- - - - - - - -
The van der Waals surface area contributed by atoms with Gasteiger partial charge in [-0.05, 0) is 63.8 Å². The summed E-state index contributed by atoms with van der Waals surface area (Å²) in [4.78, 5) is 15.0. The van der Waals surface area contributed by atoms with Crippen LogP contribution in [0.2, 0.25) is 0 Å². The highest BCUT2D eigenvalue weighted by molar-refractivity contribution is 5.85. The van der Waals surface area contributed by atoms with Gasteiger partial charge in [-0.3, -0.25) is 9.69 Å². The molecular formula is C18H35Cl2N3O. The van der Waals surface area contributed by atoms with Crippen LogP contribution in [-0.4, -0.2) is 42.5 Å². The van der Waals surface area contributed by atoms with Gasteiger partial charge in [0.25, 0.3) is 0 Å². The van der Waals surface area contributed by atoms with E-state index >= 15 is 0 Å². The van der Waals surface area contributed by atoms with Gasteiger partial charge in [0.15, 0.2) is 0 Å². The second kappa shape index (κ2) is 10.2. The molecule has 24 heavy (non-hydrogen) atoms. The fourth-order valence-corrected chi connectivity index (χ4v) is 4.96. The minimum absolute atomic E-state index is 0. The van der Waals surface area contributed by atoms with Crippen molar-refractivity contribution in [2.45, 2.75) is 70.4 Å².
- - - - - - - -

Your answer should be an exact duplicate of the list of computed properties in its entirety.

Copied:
The van der Waals surface area contributed by atoms with Gasteiger partial charge in [-0.05, 0) is 63.8 Å². The summed E-state index contributed by atoms with van der Waals surface area (Å²) in [4.78, 5) is 15.0. The van der Waals surface area contributed by atoms with Crippen LogP contribution in [0.2, 0.25) is 0 Å². The highest BCUT2D eigenvalue weighted by molar-refractivity contribution is 5.85. The van der Waals surface area contributed by atoms with Gasteiger partial charge in [-0.3, -0.25) is 9.69 Å². The molecular formula is C18H35Cl2N3O. The van der Waals surface area contributed by atoms with Crippen LogP contribution in [-0.4, -0.2) is 42.5 Å². The van der Waals surface area contributed by atoms with Gasteiger partial charge in [0.25, 0.3) is 0 Å². The van der Waals surface area contributed by atoms with E-state index >= 15 is 0 Å². The van der Waals surface area contributed by atoms with Gasteiger partial charge in [0.15, 0.2) is 0 Å². The second kappa shape index (κ2) is 10.2. The molecule has 24 heavy (non-hydrogen) atoms. The fourth-order valence-corrected chi connectivity index (χ4v) is 4.96. The minimum absolute atomic E-state index is 0. The van der Waals surface area contributed by atoms with Crippen molar-refractivity contribution in [2.45, 2.75) is 70.4 Å².